7. This morning, Mr Hirst has appeared on behalf of the claimant. Proportionately, he appears without any instructing solicitor. There is no representation whatsoever from the defendant. The defendant is a limited company and it would have to appear either by legal representatives or, with the permission of the court, by an appropriate representative, probably a director of the defendant company. But, in the event, no one has attended. Nevertheless, by some means, a document entitled "Skeleton argument" has been filed. I have considered that document and I will refer to it again when I deal with the substantive application but it seems to me that it is also appropriate to do so in the context of the application to adjourn.
8. The “skeleton argument” is not signed in the sense that it does not identify by whom it has been drafted but it is written in the first person plural and it seems, therefore, to have come directly from the defendant company and not from any legal representatives. The document sets out what it is that the defendant might wish to say in opposition to this application for summary judgment. If there was anything in it that caused me to think that the defendant ought to have an opportunity to make oral submissions to me and that would militate in favour of adjourning this matter, then it would have some impact on my decision but there is nothing in that skeleton argument that causes me to consider that this matter should be adjourned.
9. Therefore, the first matter that I decide is that there should be no adjournment of the application today.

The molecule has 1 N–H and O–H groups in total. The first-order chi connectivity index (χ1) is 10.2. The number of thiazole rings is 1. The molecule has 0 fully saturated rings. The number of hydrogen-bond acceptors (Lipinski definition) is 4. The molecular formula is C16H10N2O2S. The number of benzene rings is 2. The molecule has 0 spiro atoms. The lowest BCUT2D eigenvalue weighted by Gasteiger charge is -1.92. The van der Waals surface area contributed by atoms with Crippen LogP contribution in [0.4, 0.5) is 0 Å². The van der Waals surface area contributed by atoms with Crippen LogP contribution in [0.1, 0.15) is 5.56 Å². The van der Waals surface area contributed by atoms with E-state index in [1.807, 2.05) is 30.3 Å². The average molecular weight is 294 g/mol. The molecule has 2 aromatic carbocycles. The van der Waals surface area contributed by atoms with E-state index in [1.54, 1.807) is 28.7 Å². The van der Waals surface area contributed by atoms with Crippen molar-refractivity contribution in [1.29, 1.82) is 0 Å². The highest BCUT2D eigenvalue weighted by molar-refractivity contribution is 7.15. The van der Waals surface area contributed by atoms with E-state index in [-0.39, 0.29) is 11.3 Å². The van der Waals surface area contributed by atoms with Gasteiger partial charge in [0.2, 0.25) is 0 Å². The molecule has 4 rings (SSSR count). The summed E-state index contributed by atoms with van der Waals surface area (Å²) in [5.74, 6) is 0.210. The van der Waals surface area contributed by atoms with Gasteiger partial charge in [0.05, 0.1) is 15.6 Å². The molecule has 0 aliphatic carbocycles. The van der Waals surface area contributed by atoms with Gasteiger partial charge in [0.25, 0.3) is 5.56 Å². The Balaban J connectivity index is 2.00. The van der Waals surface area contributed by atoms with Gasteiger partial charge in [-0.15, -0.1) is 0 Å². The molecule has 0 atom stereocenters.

10. I turn next to the substance of the application and it is easiest to do so by reference to the adjudicator's decision. The adjudicator was appointed, on the application of Mr Hoyle, by the Chartered Institute of Arbitrators. The contract between Mr Hoyle and BAK was an oral contract. There were no express terms dealing with either dispute resolution by adjudication or payment provisions. Accordingly, the terms of the Scheme for Construction Contracts applied.
11. On that basis, it was perfectly proper for Mr Hoyle to make an application to a nominating body for the appointment of an adjudicator. It is not the case that in those circumstances the responding company, or responding party, has to agree to the process of adjudication or agree to the appointment of a particular adjudicator. If that were the case, it would drive a coach and horses through the provisions of the Housing Grants, Construction and Regeneration Act 1996 in respect of adjudication.
12. In his notice of adjudication, Mr Hoyle claimed the sum of £3,850.96 for the provision of on-site carpentry works at Langdale Gardens and Clifton Court. The redress sought was the payment of that amount.
13. Mr Conway, who is a quantity surveyor by training, was appointed as the adjudicator. He wrote to the parties on 9 January 2018 advising that he accepted the nomination and setting out his terms and conditions. He perceived that there was some difficulty with apparent the receipt of documents by the responding party, BAK. But on 23 January 2008, as is recited in the adjudicator's decision, he received a letter from BAK which said this: